Mark Bradley

Mark Bradley is a sports columnist and blogger for The Atlanta Journal-Constitution

You make the call: Should the Hawks keep Paul Millsap?

If the Atlanta Hawks re-sign Paul Millsap, they'll have kept a certified All-Star who's not quite a superstar. Assuming he gets a five-year contract -- only the Hawks can offer him five years; all other teams top out at four -- at max money, he'll get something in the neighborhood of $205 million. That's a lot of money for a guy who's not quite a superstar and who, at deal's end, will be 37.

If they don't re-sign Millsap, they'll have a team that centers, figuratively and literally around Dwight Howard. Nobody wants that. (Note that the Hawks couldn't find a way to keep him on the floor in the fourth quarter of two playoff losses.)  They'd have money to spend on another free agent -- Kevin Durant and Stephen Curry figure to declare for free agency, but nobody expects them to go anywhere -- but the biggest name apt to change teams is Blake Griffin, who just got hurt yet again.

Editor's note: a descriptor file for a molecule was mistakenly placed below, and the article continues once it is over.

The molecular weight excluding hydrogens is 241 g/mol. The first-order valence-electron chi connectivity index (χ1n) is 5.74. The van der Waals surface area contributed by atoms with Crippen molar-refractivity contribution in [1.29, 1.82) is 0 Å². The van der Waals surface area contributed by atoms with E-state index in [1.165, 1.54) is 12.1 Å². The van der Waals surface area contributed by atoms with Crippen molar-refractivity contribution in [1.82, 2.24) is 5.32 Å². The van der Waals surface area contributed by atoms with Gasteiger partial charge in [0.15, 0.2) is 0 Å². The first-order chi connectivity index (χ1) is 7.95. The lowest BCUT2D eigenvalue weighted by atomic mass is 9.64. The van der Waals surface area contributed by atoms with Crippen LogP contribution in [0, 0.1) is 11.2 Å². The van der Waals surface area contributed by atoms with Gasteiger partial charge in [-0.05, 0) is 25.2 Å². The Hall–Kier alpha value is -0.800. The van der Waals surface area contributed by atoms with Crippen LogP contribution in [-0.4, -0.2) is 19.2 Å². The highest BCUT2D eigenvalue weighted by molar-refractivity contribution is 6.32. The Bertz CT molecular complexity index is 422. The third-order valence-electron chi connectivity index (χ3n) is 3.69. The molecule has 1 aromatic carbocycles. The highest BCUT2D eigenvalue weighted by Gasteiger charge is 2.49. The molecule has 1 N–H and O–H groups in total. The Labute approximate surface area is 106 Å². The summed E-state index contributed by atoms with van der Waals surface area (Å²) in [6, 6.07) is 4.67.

If you're the Hawks, there's your dilemma: Keeping Millsap wouldn't come with any assurance they're apt to get better, and they just went 43-39; not keeping him would almost certainly make them worse in the short term and maybe the long. The third option would be to let Millsap and Tim Hardaway Jr., who's a restricted free agent, and essentially start again, but it's hard to start again if you don't have a lottery pick, which these Hawks don't. (Although, without Millsap and Hardaway, they'd probably have one next year, and the year after that.)

This is roughly the same ground the Hawks occupied when Al Horford became a free agent last summer. Keeping him wouldn't have made them Eastern Conference champs; not keeping him saw them slip from 48 wins to 43. The difference is, the Hawks without Horford still had Millsap as a focal point; the Hawks without both would have, er, Howard.

Adding to the festivities: Starting anew would require some sort of master plan. The Hawks are currently between master planners.

So, then: Audience participation time. What should the Hawks do? And I thank you, as ever, in advance.

Oh, and here's my conclusion, such as it is: Why the Hawks would be better off without Paul Millsap.

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About the Author

Mark Bradley is a sports columnist and blogger for The Atlanta Journal-Constitution. He has been with the AJC since 1984.